A lighter boat can carry more stuff before the weight becomes dangerous or detracts from performance. That’s good news for the Catana 47, which has almost 180 gallons of water and 160 gallons of fuel; it can go farther and let cruisers be self-sustaining longer.
But it’s the performance that sets a Catana apart. According to the builder, on her initial sea trials the 47 reached 25 knots. She is expected to do 20 knots regularly. Her deep retractable keels help her point higher when sailing upwind. More importantly, because the Catana’s keels can be pulled completely up into the hull, there are no fixed obstacles below the waterline for the boat to trip over in case she gets sideways in a large and messy sea. That means less chance of capsizing, which is every catamaran’s worst-case scenario.
It’s almost a rule that performance and comfort are opposing forces and for sailboats, it’s often the case that sleeker models are optimized for speed rather than interior volume. The Catana 47 suffers the same fate. If you compare the profile of a classic catamaran designed for large charter groups with that of the Catana, you’ll see that the charter boat’s house is longer fore and aft. That increases the interior significantly, providing more living space and the feel of a larger boat. The Catana 47 is definitely more compact than other boats of her length, which may be a squeeze for chartering, but it’s plenty for a cruising couple with a child or two.
Other Boats to Consider
The Lagoon 440 is the same length, but it’s almost the Catana’s antithesis. The Lagoon is big and bulky and perfect for vacationing, less so for crossing oceans swiftly. A closer comparison may be the Leopard 44, also large and well-laid out for comfortable cruising, but a bit more oriented toward reeling off the miles under sail.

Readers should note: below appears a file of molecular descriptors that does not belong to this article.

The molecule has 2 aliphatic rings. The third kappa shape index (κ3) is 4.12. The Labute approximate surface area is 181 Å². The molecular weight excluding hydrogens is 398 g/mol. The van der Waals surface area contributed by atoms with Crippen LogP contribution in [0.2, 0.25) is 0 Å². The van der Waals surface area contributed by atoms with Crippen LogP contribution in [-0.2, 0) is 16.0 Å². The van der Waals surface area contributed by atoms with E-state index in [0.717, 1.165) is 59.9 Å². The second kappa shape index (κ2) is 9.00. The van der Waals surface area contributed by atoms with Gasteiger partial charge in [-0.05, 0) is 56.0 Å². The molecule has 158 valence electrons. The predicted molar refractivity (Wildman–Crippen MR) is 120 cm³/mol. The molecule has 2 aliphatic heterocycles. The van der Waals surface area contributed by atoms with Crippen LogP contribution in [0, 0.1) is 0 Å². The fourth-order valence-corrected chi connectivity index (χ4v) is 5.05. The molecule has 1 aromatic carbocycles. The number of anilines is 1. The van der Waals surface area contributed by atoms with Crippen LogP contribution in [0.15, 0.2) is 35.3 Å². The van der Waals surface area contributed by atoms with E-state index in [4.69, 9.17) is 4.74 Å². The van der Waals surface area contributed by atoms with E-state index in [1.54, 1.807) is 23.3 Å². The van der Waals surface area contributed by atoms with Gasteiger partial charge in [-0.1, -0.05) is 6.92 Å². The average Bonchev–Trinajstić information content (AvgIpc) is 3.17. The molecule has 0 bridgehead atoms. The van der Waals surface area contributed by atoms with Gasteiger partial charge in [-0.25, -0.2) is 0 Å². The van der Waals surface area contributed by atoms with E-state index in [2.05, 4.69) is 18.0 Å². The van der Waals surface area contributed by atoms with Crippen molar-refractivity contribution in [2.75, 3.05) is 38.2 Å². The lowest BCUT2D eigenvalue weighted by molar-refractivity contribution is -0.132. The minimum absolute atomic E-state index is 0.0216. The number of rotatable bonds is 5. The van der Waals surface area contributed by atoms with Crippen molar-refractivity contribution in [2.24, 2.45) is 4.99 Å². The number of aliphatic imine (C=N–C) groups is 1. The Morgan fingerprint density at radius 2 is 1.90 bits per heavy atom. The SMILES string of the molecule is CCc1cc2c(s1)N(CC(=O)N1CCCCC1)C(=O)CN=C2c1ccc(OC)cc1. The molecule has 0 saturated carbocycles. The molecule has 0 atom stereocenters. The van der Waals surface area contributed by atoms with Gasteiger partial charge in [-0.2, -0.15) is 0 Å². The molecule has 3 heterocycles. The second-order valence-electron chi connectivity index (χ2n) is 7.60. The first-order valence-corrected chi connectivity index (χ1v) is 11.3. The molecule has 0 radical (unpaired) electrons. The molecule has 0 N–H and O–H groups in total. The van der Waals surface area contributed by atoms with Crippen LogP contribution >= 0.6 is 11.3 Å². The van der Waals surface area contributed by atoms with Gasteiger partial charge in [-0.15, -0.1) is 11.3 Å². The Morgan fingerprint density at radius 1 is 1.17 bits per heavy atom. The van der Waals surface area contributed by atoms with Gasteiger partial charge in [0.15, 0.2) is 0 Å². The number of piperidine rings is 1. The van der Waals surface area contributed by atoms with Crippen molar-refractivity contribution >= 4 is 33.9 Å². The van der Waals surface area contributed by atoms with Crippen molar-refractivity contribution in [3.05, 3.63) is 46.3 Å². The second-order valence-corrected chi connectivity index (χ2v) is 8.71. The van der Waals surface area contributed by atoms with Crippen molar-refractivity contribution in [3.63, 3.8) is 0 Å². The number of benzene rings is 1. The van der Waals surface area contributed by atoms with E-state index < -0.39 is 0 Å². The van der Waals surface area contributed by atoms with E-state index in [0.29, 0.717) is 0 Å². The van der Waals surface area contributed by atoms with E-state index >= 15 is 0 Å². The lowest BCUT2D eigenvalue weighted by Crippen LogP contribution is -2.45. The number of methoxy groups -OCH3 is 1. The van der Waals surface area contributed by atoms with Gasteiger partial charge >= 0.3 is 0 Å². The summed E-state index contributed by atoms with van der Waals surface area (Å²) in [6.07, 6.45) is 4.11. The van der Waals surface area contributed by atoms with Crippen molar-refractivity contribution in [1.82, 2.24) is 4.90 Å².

The Catana 47 is powered by twin 40 HP Volvo diesels with Saildrives in engine rooms that can accommodate an optional genset and/or watermaker. The base price is $750,000, FOB the factory in France. Electronics, commissioning, a genset, and additional cruising and safety gear will add several thousand more. This is not an insignificant investment, but if you’re set on bluewater cruising aboard a catamaran, what price can you put on speed and safety?
For more information, visit Catana.
- Zuzana Prochazka is a writer and photographer who freelances for a dozen boating magazines and websites. A USCG 100 Ton Master, Zuzana has cruised, chartered and skippered flotillas in many parts of the world and serves as a presenter on charter destinations and topics. She is the Chair of the New Product Awards committee, judging innovative boats and gear at NMMA and NMEA shows, and currently serves as immediate past president of Boating Writers International. She contributes to Boats.com and YachtWorld.com, and also blogs regularly on her boat review site, TalkoftheDock.com.